According to a Sports Direct survey, 80% of 18-35-year-old Muslims were concerned about exercising safely during Ramadan, while 29% said they felt there was not enough training information available to them for the month.
As food and water intake is an essential part of all fitness routines, not being able to eat or drink during daylight hours can pose a challenge for those on a fitness journey.
Some who are undertaking the religious fast might consider pausing their workouts until the 30 days are up. But experts say you can still continue your fitness journey effectively by following these five important tips.
PTs and nutritionists at Origym have broken down everything you need to know about exercising during your religious fast:
1. Up your hydration during non-fasting hours
Now that the warmer weather is approaching, staying hydrated is even more important. A reduced intake of water can make exercise feel more strenuous, but you can still exercise safely even if you’re not drinking water.
During the hours of iftar (breaking the fast) and suhoor (restarting the fast), it’s key that you up your water consumption.
Drinking water regularly during the course of these hours will help you feel more hydrated in your fasting hours. You should also increase your intake of water-rich foods so you are obtaining hydration through your food too. Oranges, grapes, cucumbers and tomatoes are all high in water content and perfect for upping your water levels.
2. Maintain don’t overtrain
Naturally, it’s important not to push yourself too much whilst you’re fasting, so, instead of committing to a high-intensity workout, you should look to maintain your current progress.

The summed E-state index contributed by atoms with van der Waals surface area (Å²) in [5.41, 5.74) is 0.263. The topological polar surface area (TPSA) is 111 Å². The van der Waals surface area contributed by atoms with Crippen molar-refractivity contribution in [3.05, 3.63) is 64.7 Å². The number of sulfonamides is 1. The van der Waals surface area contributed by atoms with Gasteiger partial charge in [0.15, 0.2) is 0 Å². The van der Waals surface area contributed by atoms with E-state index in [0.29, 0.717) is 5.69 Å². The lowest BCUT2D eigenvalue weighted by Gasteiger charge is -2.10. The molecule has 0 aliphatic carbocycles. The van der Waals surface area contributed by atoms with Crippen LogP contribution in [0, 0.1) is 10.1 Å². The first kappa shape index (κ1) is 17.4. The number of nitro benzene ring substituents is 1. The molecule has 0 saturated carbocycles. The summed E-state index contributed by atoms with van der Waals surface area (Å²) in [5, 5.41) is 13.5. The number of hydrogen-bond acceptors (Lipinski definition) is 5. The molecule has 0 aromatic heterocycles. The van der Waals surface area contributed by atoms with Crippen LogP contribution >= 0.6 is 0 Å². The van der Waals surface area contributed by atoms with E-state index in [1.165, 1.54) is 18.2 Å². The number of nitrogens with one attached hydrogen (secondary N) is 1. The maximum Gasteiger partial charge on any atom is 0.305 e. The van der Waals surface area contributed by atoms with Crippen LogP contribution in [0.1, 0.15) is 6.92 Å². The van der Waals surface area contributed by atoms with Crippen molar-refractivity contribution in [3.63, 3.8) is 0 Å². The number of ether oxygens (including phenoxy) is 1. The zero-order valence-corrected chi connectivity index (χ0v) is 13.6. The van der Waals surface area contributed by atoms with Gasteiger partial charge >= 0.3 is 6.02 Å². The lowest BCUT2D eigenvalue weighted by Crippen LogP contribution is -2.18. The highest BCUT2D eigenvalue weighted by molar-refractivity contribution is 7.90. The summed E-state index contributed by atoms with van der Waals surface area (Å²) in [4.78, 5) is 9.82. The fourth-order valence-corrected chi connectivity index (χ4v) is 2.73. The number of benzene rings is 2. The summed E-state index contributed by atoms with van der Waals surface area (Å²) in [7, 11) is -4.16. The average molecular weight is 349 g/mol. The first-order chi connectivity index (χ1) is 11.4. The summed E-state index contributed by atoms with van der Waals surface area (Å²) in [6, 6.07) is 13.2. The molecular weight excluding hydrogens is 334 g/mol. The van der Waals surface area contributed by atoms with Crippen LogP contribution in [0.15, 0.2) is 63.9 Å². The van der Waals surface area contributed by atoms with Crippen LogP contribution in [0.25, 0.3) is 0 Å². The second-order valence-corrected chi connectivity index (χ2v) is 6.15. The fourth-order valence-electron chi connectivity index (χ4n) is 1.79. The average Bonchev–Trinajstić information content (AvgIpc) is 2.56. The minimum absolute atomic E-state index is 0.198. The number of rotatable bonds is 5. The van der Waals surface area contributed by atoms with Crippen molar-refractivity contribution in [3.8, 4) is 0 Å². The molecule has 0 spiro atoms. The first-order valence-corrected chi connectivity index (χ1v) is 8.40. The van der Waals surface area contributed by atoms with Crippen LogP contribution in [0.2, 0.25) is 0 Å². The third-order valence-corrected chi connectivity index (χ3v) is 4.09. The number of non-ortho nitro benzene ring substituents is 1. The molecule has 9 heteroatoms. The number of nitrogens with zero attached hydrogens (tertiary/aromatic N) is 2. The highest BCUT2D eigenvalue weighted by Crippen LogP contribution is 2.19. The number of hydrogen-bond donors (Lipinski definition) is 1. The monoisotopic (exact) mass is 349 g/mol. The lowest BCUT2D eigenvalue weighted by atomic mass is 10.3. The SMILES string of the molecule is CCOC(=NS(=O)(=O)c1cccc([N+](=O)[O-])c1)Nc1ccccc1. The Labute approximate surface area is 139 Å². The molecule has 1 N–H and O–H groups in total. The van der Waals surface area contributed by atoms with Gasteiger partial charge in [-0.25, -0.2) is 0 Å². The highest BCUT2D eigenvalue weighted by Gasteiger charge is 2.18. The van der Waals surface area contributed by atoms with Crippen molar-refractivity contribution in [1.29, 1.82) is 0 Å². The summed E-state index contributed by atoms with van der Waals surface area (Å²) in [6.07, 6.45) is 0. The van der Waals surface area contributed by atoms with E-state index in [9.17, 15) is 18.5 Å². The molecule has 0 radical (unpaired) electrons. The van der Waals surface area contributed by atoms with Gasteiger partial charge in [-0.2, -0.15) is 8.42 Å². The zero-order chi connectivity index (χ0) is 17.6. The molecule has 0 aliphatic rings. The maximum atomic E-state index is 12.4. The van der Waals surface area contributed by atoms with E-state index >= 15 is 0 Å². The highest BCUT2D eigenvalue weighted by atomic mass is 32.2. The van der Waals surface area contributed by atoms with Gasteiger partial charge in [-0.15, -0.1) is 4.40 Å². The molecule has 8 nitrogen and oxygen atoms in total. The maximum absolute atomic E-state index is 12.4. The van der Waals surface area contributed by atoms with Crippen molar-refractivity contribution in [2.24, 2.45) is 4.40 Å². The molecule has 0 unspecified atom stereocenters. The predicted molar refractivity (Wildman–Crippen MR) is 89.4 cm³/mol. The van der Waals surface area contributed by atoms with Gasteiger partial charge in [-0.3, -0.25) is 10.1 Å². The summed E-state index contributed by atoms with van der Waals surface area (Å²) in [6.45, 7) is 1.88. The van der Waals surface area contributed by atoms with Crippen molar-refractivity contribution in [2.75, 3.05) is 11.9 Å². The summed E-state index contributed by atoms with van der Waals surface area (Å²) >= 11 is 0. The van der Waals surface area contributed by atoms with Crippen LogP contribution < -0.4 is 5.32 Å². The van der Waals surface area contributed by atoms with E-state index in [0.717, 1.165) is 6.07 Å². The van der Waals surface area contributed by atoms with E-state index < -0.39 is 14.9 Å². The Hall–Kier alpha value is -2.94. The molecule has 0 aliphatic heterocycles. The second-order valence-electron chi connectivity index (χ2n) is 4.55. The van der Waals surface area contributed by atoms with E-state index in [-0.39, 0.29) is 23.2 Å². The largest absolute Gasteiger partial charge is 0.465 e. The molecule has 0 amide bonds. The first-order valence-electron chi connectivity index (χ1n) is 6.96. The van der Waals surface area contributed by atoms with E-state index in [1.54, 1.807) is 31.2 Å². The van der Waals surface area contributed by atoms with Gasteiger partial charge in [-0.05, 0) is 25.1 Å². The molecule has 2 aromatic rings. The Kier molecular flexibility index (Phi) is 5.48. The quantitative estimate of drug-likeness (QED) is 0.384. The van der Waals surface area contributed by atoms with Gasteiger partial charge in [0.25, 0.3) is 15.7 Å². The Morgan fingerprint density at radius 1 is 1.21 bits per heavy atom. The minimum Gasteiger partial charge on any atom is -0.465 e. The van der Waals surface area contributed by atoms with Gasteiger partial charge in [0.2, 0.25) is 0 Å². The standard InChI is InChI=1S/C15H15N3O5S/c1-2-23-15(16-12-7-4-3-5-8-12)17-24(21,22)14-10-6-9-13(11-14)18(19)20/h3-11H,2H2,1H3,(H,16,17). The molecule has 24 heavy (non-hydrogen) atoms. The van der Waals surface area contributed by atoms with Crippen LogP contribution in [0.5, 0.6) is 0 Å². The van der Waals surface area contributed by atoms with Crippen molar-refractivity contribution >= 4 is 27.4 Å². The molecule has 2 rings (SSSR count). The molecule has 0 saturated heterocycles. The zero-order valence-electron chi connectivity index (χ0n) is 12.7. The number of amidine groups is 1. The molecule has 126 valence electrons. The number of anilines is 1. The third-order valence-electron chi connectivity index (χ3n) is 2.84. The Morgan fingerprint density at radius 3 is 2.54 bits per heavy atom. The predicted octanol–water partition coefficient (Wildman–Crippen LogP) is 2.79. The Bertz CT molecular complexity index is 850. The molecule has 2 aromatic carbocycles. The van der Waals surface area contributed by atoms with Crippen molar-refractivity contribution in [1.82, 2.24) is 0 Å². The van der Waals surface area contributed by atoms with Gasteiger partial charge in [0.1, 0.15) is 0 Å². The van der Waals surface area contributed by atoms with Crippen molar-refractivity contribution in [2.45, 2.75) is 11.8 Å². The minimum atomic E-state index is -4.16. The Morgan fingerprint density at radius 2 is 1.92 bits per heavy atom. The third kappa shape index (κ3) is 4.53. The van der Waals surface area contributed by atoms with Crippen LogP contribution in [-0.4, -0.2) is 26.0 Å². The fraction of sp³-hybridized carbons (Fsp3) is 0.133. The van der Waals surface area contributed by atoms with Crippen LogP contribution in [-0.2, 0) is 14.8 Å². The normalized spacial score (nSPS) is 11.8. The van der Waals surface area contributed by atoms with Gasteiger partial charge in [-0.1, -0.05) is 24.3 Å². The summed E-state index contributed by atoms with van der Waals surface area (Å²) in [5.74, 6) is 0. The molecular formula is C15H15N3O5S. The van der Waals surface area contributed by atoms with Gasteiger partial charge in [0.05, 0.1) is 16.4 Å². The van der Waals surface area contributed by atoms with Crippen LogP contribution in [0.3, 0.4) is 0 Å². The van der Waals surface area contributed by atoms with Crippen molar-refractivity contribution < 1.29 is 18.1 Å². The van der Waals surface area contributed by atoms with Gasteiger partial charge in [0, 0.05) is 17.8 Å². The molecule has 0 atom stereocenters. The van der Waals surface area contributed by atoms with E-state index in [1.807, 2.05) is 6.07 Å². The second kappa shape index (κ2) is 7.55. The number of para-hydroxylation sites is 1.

Listen to your body and make fitness adjustments when needed – see how you’re feeling after your usual regime and adapt the intensity accordingly.
As your body burns calories to maintain energy levels, exercising may increase your appetite to replace the calories burned during workouts. So if it works for you, another tip is to time your workout at the close of Suhoor when you’ll feel more energised after refuelling your body.
3. Switch from cardio to strength training
During Ramadan, you may be more prone to feeling dehydrated. As cardio can be a high-intensity workout, causing you to sweat more, it may be worth switching up your routine to feature more light cardio workouts or strength activities.
When your body goes for long periods of time without food, it can break down muscle weight for energy. As a result, strength training can also slow down the process of muscle loss while fasting.
If you do want to carry out some cardio activities, low-intensity activities such as yoga or walking are great for keeping you active without leaving you feeling fatigued.
4. Increase rest times
Your body will be getting used to sustaining on less fuel, so don’t be afraid to give your body the break it deserves! You need plenty of rest days to allow your body to recover in every aspect.
When you’re feeling fatigued from hunger or thirst, you run the risk of either exposing your body to repetitive strain injuries or potential accidents. Sustaining a potentially serious injury will set you back much further than taking extra rest days in the long run.
Pay attention to your body and increase your rest times – a day or two should help to keep you from avoiding burnout.
5. Keep an eye on your nutrition
For increased energy, think about adding lots of high-fibre starchy and high protein foods to your meal plan for the hours you are eating for. The fibrous foods will provide a slow energy release, while protein will help you feel full for longer.
Try to avoid salty foods as they can cause excessive thirst and dehydration and cut down on any caffeinated drinks too, as these can make you lose water faster.
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